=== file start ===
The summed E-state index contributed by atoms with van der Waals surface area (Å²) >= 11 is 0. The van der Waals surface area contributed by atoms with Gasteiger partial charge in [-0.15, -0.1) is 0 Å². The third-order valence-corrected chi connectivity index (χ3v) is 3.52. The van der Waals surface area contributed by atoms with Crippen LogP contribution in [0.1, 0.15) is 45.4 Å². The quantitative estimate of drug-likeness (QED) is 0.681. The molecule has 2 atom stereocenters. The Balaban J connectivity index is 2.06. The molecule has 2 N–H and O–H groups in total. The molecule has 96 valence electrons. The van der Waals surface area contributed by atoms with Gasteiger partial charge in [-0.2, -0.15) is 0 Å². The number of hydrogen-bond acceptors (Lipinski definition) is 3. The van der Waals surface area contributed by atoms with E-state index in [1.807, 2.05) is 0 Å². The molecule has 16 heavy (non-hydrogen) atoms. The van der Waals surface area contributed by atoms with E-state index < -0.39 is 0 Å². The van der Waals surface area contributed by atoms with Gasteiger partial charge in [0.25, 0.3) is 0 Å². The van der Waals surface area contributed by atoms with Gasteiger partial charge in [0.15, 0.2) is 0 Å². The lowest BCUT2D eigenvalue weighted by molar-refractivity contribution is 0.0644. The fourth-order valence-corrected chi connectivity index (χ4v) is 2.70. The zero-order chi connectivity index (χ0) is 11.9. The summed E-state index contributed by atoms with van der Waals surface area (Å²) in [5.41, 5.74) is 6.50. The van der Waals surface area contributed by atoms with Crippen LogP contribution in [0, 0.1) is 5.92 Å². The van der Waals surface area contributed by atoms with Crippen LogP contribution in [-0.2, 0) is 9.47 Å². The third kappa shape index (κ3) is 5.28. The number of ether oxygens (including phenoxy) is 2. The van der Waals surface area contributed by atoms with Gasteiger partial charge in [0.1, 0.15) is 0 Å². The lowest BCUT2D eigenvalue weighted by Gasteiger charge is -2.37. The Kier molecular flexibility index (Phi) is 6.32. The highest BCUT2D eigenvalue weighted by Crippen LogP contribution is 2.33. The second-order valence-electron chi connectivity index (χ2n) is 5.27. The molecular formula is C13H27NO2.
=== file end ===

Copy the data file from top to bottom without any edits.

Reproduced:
The summed E-state index contributed by atoms with van der Waals surface area (Å²) >= 11 is 0. The van der Waals surface area contributed by atoms with Gasteiger partial charge in [-0.15, -0.1) is 0 Å². The third-order valence-corrected chi connectivity index (χ3v) is 3.52. The van der Waals surface area contributed by atoms with Crippen LogP contribution in [0.1, 0.15) is 45.4 Å². The quantitative estimate of drug-likeness (QED) is 0.681. The molecule has 2 atom stereocenters. The Balaban J connectivity index is 2.06. The molecule has 2 N–H and O–H groups in total. The molecule has 96 valence electrons. The van der Waals surface area contributed by atoms with Gasteiger partial charge in [-0.2, -0.15) is 0 Å². The number of hydrogen-bond acceptors (Lipinski definition) is 3. The van der Waals surface area contributed by atoms with E-state index in [1.807, 2.05) is 0 Å². The molecule has 16 heavy (non-hydrogen) atoms. The van der Waals surface area contributed by atoms with E-state index < -0.39 is 0 Å². The van der Waals surface area contributed by atoms with Gasteiger partial charge in [0.25, 0.3) is 0 Å². The van der Waals surface area contributed by atoms with Gasteiger partial charge in [0.15, 0.2) is 0 Å². The lowest BCUT2D eigenvalue weighted by molar-refractivity contribution is 0.0644. The fourth-order valence-corrected chi connectivity index (χ4v) is 2.70. The zero-order chi connectivity index (χ0) is 11.9. The summed E-state index contributed by atoms with van der Waals surface area (Å²) in [5.41, 5.74) is 6.50. The van der Waals surface area contributed by atoms with Crippen LogP contribution in [0, 0.1) is 5.92 Å². The van der Waals surface area contributed by atoms with Crippen LogP contribution in [-0.2, 0) is 9.47 Å². The third kappa shape index (κ3) is 5.28. The number of ether oxygens (including phenoxy) is 2. The van der Waals surface area contributed by atoms with Gasteiger partial charge in [0.1, 0.15) is 0 Å². The lowest BCUT2D eigenvalue weighted by Gasteiger charge is -2.37. The Kier molecular flexibility index (Phi) is 6.32. The highest BCUT2D eigenvalue weighted by Crippen LogP contribution is 2.33. The second-order valence-electron chi connectivity index (χ2n) is 5.27. The molecular formula is C13H27NO2.